In 1884, at the Salon des Independants in Paris, Georges Seurat revealed an intention similar to Cezanne's with paintings that showed more attention to composition than did those of the Impressionists and that delved into the science of colour.
The refusal of the Salon des Independants to exhibit Marcel Duchamp's Nude Descending a Staircase led to the launch of a breakaway group, the Section d'Or (Golden Section), with a large exhibition of 300 works in October 1912 at the Galerie de la Boetie.
In 1914 Malevich exhibited his works in the Salon des Independants in Paris together with Alexander Archipenko, Sonia Delaunay, Aleksandra Ekster and Vadim Meller, among others.
Rousseau could have seen such and such a work, particularly at the Salon des Independants where he showed regularly and at which he must have been a sedulous visitor. Did he see the Cezanne exhibition at Vollard's in 1895; did he frequent Durand Ruel or Bernheim Jeune?
Rousseau exhibited his final painting, The Dream, at the 1910 Salon des Independants a few months before his death on 2 September 1910 in the Hospital Necker in Paris.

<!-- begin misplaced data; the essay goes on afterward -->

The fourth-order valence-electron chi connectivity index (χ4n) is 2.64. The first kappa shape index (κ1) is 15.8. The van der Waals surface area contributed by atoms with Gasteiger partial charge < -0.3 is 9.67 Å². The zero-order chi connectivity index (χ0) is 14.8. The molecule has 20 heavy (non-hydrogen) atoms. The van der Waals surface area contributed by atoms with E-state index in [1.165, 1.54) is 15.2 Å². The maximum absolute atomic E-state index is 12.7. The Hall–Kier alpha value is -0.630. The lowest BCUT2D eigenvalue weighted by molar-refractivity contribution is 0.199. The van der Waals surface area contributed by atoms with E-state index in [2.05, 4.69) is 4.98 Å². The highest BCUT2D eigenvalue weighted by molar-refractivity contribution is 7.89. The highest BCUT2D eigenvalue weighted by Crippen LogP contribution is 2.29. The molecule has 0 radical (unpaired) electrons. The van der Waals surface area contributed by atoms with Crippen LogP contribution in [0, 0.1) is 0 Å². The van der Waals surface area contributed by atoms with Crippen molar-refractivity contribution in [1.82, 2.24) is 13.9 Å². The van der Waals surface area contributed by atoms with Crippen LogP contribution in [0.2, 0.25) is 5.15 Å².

Signac contributed annually to the Salon des Independants. He was the first non-Belgian member of the avant-garde Brussels Société des XX, with which he showed for some years.
In 1888 he showed his work at the Les XX exhibition in Brussels and Theo Van gogh bought one of his paintings for the Goupil Gallery. In 1889 he exhibited at the Salon des Independants and became a regular at the newly opened Moulin Rouge.
By 1910, Piet Mondrian joined the Theosophical Society, a group of artists that believed in combining spirit and matter. His first work of Evolution (1910-1911), using larger bold forms instead of flowing landscapes, caught international attention when displayed at the Salon des Independants in ...
See also: Painting, Movement, Impression, School, Portrait